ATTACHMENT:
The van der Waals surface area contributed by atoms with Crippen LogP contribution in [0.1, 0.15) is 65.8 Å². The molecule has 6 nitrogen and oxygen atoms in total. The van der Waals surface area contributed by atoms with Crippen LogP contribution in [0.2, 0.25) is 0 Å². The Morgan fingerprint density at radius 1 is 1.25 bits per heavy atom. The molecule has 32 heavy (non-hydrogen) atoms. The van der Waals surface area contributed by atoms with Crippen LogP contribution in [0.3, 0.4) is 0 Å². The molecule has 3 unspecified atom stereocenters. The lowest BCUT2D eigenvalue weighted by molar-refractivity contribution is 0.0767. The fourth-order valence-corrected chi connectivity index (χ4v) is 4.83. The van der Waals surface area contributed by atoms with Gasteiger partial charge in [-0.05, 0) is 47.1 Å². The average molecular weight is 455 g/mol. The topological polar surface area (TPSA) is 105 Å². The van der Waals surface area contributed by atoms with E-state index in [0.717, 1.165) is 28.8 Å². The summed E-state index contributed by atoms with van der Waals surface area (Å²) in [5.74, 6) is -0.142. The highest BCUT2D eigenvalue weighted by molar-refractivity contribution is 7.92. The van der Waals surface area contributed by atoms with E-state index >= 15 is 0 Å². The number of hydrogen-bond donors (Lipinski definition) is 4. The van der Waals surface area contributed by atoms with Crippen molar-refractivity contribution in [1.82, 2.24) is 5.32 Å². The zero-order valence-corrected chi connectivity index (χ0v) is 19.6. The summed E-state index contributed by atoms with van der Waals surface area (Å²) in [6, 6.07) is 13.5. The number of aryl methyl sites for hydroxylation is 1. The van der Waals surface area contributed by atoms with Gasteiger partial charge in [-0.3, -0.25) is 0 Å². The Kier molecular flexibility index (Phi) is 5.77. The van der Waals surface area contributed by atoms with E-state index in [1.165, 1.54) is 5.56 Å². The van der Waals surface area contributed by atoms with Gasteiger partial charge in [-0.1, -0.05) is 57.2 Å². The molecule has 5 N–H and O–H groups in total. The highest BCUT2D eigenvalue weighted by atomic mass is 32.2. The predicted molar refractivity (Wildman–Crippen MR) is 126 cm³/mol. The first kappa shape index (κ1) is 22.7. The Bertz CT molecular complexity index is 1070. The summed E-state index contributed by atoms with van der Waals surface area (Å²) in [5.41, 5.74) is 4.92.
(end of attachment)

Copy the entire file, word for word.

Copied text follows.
The van der Waals surface area contributed by atoms with Crippen LogP contribution in [0.1, 0.15) is 65.8 Å². The molecule has 6 nitrogen and oxygen atoms in total. The van der Waals surface area contributed by atoms with Crippen LogP contribution in [0.2, 0.25) is 0 Å². The Morgan fingerprint density at radius 1 is 1.25 bits per heavy atom. The molecule has 32 heavy (non-hydrogen) atoms. The van der Waals surface area contributed by atoms with Crippen LogP contribution in [0.3, 0.4) is 0 Å². The molecule has 3 unspecified atom stereocenters. The lowest BCUT2D eigenvalue weighted by molar-refractivity contribution is 0.0767. The fourth-order valence-corrected chi connectivity index (χ4v) is 4.83. The van der Waals surface area contributed by atoms with Gasteiger partial charge in [-0.05, 0) is 47.1 Å². The average molecular weight is 455 g/mol. The topological polar surface area (TPSA) is 105 Å². The van der Waals surface area contributed by atoms with E-state index in [0.717, 1.165) is 28.8 Å². The summed E-state index contributed by atoms with van der Waals surface area (Å²) in [5.74, 6) is -0.142. The highest BCUT2D eigenvalue weighted by molar-refractivity contribution is 7.92. The van der Waals surface area contributed by atoms with E-state index >= 15 is 0 Å². The number of hydrogen-bond donors (Lipinski definition) is 4. The van der Waals surface area contributed by atoms with Crippen molar-refractivity contribution in [1.82, 2.24) is 5.32 Å². The zero-order valence-corrected chi connectivity index (χ0v) is 19.6. The summed E-state index contributed by atoms with van der Waals surface area (Å²) in [6, 6.07) is 13.5. The number of aryl methyl sites for hydroxylation is 1. The van der Waals surface area contributed by atoms with Gasteiger partial charge in [-0.3, -0.25) is 0 Å². The Kier molecular flexibility index (Phi) is 5.77. The van der Waals surface area contributed by atoms with E-state index in [1.165, 1.54) is 5.56 Å². The van der Waals surface area contributed by atoms with Gasteiger partial charge in [-0.1, -0.05) is 57.2 Å². The molecule has 5 N–H and O–H groups in total. The highest BCUT2D eigenvalue weighted by atomic mass is 32.2. The predicted molar refractivity (Wildman–Crippen MR) is 126 cm³/mol. The first kappa shape index (κ1) is 22.7. The Bertz CT molecular complexity index is 1070. The summed E-state index contributed by atoms with van der Waals surface area (Å²) in [5.41, 5.74) is 4.92.